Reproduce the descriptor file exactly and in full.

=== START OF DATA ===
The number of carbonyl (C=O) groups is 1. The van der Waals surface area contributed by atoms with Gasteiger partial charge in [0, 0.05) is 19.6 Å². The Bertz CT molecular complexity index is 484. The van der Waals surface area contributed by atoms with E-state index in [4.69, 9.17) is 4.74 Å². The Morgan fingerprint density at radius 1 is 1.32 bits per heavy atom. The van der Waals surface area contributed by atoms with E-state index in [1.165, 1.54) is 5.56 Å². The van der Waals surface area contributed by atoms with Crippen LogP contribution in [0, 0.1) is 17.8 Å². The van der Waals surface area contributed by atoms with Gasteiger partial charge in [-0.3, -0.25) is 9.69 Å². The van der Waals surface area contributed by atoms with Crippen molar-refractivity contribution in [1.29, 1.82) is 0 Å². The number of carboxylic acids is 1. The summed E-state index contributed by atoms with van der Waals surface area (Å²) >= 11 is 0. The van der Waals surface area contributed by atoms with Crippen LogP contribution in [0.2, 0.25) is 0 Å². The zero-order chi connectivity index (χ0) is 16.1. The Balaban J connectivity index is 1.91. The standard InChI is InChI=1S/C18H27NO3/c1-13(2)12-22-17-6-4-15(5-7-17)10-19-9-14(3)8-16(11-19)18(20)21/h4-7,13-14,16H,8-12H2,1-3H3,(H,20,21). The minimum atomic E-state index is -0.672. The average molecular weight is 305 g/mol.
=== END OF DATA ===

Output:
The number of carbonyl (C=O) groups is 1. The van der Waals surface area contributed by atoms with Gasteiger partial charge in [0, 0.05) is 19.6 Å². The Bertz CT molecular complexity index is 484. The van der Waals surface area contributed by atoms with E-state index in [4.69, 9.17) is 4.74 Å². The Morgan fingerprint density at radius 1 is 1.32 bits per heavy atom. The van der Waals surface area contributed by atoms with E-state index in [1.165, 1.54) is 5.56 Å². The van der Waals surface area contributed by atoms with Crippen LogP contribution in [0, 0.1) is 17.8 Å². The van der Waals surface area contributed by atoms with Gasteiger partial charge in [-0.3, -0.25) is 9.69 Å². The van der Waals surface area contributed by atoms with Crippen molar-refractivity contribution in [1.29, 1.82) is 0 Å². The number of carboxylic acids is 1. The summed E-state index contributed by atoms with van der Waals surface area (Å²) >= 11 is 0. The van der Waals surface area contributed by atoms with Crippen LogP contribution in [0.2, 0.25) is 0 Å². The zero-order chi connectivity index (χ0) is 16.1. The Balaban J connectivity index is 1.91. The standard InChI is InChI=1S/C18H27NO3/c1-13(2)12-22-17-6-4-15(5-7-17)10-19-9-14(3)8-16(11-19)18(20)21/h4-7,13-14,16H,8-12H2,1-3H3,(H,20,21). The minimum atomic E-state index is -0.672. The average molecular weight is 305 g/mol.